I have no idea why I just wrote that. Either pair of speakers will do in either place I’m considering. But I need some way of choosing between the two speakers.

    To my ears, there is no choice between the D7 and SHL5 Plus - they’re both reference class products that are effectively end game speakers for most people with at least a medium size listening room. If someone has a small listening room (e.g., 10’x12’ or smaller) neither of these speakers will sound their best. They need more space to prevent them from overpowering the room. They’ll do brilliantly in rooms anywhere from 12’x14’ up to 16’x24’ or even slightly larger still.

    There are at least ten other speakers models I can rattle off that can look the D7 and the SHL5 Plus straight in the ‘eye’ and not flinch a bit. While each speaker sounds a bit different from its competitors, their vast overlapping qualities, to my ears, excel at fundamentally beautiful and clear bass, midrange that is wholly realistic and lifelike when that is called for, handle complex orchestral works naturally, handle complex electronica perfectly, and have extended treble that is effortless. Beyond those things, the unique qualities or quirks or what-have-you that each of the speakers offers or features are irrelevant to me.

    There are so many great speakers out there - it’s astonishing.

    Anyway, I’ve found the SHL5 Plus and the D7 to be more than capable of dramatic punch - the sort of thing that stops conversations and makes people listen to the music. In the time I’ve spent with both speakers, I found the the SHL5 Plus responded better (especially when listening at lower volume) to amps and integrated amps capable of delivering somewhat greater than average current.

    Then again, a friend who purchased an early pair of SHL5 Plus a few months after the model landed in Toronto has been driving them ever since he got them with a Naim Nait 5SI 60wpc integrated. They sound wonderful. He and his wife have a great listening room - persian rugs on top of old hardwood plank floors, plaster walls, small ceiling beams, bookshelves on parts of three walls, part of their art collection hanging, four comfortable leather upholstered arm chairs for listening, end tables, coffee table, a couple of footstools. You get the idea - the room is well broken up and the sound is superb. Stereo imaging and instrument placement and whatnot in that sort of room cease to have any great relevance because every recording sounds like you’re at the session in the studio or at the venue for the performance (where there is no left/right or placement because you can see the individual musicians playing and that fact provides positioning in the sound field no matter where in the venue you’re sitting). That’s with a Naim-basic Nait 5SI. He feeds everything from high-res files from his NAS (via an OPPO 105D to a Naim DAC V1) to vinyl spun on an aging (18 year old) but still rock steady Linn LP12 with a couple of upgrades, to CDs on the OPPO. Music just materializes in the room and you get swept away by it no matter what music it happens to be.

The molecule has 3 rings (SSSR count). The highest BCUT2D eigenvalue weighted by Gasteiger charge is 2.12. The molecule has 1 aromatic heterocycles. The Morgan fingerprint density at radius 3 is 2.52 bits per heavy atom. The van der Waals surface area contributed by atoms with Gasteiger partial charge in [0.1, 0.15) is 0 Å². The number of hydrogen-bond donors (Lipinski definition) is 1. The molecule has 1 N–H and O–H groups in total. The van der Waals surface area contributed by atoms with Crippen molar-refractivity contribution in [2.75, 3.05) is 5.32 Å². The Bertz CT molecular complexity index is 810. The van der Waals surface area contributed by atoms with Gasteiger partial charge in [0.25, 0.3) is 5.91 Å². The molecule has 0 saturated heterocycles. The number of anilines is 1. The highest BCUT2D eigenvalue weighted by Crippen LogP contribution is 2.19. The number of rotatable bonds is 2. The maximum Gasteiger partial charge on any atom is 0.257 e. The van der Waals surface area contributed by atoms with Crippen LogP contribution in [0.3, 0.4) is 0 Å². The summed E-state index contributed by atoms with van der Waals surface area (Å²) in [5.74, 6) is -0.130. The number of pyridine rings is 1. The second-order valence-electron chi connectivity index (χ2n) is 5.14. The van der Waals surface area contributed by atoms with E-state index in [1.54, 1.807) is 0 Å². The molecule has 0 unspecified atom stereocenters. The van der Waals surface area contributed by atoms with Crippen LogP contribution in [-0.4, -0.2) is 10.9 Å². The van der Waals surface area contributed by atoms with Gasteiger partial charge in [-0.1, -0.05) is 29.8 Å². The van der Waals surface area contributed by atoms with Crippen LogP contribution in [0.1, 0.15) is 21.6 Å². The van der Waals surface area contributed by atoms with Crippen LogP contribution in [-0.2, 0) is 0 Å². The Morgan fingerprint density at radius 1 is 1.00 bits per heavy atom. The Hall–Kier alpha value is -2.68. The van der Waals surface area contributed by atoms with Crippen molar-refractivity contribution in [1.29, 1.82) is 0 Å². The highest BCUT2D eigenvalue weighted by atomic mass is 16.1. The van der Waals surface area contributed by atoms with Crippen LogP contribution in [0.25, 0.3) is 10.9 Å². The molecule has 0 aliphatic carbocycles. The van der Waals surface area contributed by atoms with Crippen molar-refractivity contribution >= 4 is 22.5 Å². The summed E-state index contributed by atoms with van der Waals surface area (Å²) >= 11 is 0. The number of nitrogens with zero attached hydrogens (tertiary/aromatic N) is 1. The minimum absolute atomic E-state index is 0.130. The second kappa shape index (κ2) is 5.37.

In my own time with the D7, friends and I frequently lost the thread of conversation as the speakers presented yet another remarkable performance. Hank Crawford’s long out-of-print LP,. Low Flame High Heat, was a case in point. When I put the album on we were talking about whether or not we’d be getting together for Nuit Blanche months later in the Fall. Halfway into the first track we’d gone silent, the three of us were tapping a hand or foot, we were all smiling, and the music was just spilling across the room. Great stuff. Felt like we were at the recording sessions.

    I can’t choose between the two speakers. Maybe just consider the room criteria I suggested? Or maybe just flip a coin? What a decision!
     
  24. avanti1960

    avanti1960 Forum Resident Thread Starter

    Location:
    Chicago metro, USA
    nicely said, thanks again. I have the Harbeth c7ES3 and really like them but appreciate the extra bass weight and clarity that the SHL5+ offer and likely the Spendors too.
     
  25. Shoalcove

    Shoalcove Forum Resident

    Agitater,
    I’d like to know what the other 10 speakers are that you feel are comparable! You get to hear far greater variety of audio equipment than I ever will so I’m always interested in hearing your views on what is out there. Brand selection is limited around here so more options is always a plus. I have heard Harbeth SHL-5’s quite a bit but not the “plus”. I was less enthralled with the Harbeths than I expected. I have heard the “plus” is a significant change.